Phoenix Commons Waterfront
The waterfront is a peaceful and tranquil place, particularly in the early morning, with ducks, geese, egrets, and other water fowl congregating in their natural habitat. Throughout the day and evening, residents in the neighborhood walk their dogs, sit on the many benches, or simply gaze out at the water. Even harbor seals make an appearance at times. Long crew boats piloted by the University of California, Berkeley Crew Team skim by, along with sailboats, kayaks, even a huge barge pushed by its own tugboat. Some of these passings include the spectacle of the Park Street Bridge raising to allow passage. In the early evening we are treated to spectacular sunsets over the water and through the drawbridge. The Bay Trail walkway along the estuary ends at the massive, colorful mural of the Oakland Museum’s White Elephant building.
Jingletown is an eclectic and vibrant neighborhood where colorful outdoor mosaics and murals accentuate many walls. A number of former industrial buildings have been re-purposed into lofts and galleries for artists of many kinds. A mix of local small businesses, quaint older homes, and hip urban condos round out the diverse character of Jingletown.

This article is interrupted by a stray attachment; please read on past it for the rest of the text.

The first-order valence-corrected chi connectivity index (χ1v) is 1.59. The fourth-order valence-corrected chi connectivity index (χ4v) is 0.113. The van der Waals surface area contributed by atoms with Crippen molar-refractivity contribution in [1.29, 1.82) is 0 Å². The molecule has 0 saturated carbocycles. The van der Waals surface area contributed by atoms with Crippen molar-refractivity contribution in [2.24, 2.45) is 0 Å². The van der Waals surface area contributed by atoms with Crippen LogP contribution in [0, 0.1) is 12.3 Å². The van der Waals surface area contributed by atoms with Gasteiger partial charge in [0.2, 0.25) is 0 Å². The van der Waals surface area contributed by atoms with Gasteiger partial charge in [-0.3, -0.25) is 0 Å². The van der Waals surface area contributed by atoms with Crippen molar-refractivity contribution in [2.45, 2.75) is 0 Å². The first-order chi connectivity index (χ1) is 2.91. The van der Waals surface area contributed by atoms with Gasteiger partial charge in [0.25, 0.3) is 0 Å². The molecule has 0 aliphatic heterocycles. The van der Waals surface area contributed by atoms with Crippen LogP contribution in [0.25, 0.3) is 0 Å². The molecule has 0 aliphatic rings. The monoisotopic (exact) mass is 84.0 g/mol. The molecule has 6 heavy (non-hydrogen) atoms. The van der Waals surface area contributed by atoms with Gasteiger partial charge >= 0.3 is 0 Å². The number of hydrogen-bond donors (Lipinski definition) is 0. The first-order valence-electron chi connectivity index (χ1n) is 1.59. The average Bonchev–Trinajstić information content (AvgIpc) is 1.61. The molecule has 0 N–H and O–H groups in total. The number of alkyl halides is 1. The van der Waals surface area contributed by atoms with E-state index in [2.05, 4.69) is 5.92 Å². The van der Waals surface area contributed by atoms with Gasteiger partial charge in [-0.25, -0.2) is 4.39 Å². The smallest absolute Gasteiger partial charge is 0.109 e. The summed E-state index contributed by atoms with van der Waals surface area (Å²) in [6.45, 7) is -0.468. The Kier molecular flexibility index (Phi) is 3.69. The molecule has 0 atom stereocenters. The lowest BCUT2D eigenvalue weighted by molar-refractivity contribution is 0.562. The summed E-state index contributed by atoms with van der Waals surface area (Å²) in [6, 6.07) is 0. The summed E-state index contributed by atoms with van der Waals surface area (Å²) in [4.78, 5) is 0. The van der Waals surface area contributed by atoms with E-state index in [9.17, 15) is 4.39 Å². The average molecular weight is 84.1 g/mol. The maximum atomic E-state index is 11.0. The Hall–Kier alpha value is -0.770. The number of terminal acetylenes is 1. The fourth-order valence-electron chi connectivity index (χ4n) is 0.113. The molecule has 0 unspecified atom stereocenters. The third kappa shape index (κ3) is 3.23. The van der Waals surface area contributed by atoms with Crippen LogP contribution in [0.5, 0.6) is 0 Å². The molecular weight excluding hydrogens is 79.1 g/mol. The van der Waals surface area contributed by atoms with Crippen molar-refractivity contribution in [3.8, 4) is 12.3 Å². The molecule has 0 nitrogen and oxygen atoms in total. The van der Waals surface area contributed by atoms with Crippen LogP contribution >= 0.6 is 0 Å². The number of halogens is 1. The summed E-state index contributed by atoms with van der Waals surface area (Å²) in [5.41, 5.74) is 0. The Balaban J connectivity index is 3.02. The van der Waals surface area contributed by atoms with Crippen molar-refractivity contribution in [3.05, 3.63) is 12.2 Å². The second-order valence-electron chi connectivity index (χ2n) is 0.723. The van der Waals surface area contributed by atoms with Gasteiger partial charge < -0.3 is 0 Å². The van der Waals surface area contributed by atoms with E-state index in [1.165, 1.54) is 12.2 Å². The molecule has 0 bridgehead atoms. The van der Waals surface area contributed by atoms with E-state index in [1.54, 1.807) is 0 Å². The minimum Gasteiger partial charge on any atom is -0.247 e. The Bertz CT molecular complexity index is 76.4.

Park Street Alameda
Phoenix Commons is located in Oakland, at the beautiful and historic Park Street drawbridge. A two- minute walk across the bridge brings us to the charming island city of Alameda, where the downtown bustles with friendly small-town atmosphere and the longest 4th of July parade in the nation.
The Park Street area boasts a wide variety of charming businesses including an historic movie theater, bookstores, antiquing shops, and even the oldest Buddhist temple in North America. Restaurants range from California cuisine to Italian, Cuban, Vietnamese, Himalayan, Thai, Burmese, Greek… the list goes on and on! A lovely array of coffee and tea spots, bars and bistros also enliven the area.
A mile and a half from Phoenix Commons, Park Street ends at the San Francisco Bay with stellar views of the San Francisco skyline. The 2.5 mile-long sandy beach hosts a bird sanctuary, a Crab Cove and a few of the many miles of scenic biking and walking trails found on the island. Nearby, South Shore Mall offers shopping at Trader Joe’s, Safeway, Kohl’s, Office Depot, a post office and many other shops, large and small.
Fruitvale evokes the lively cultures of the diverse people who reside here and frequent the engaging festive celebrations, tantalizing eateries, and intriguing local markets. Here you can experience fare from tacos to collard greens to beignets. International Boulevard in Fruitvale has long been a gathering point for immigrants from around the world, particularly Mexico and Central America. The old Victorian-era Cohen-Bray house, the regal St. Elizabeth Church, the Peralta Hacienda National Historical Park (originally home to Native Americans) and the new Cesar Chavez public library dot the Fruitvale landscape. Members of Phoenix Commons often walk to or park at the Fruitvale BART (Bay Area Rapid Transit) station which links the Fruitvale neighborhood to the greater Bay Area.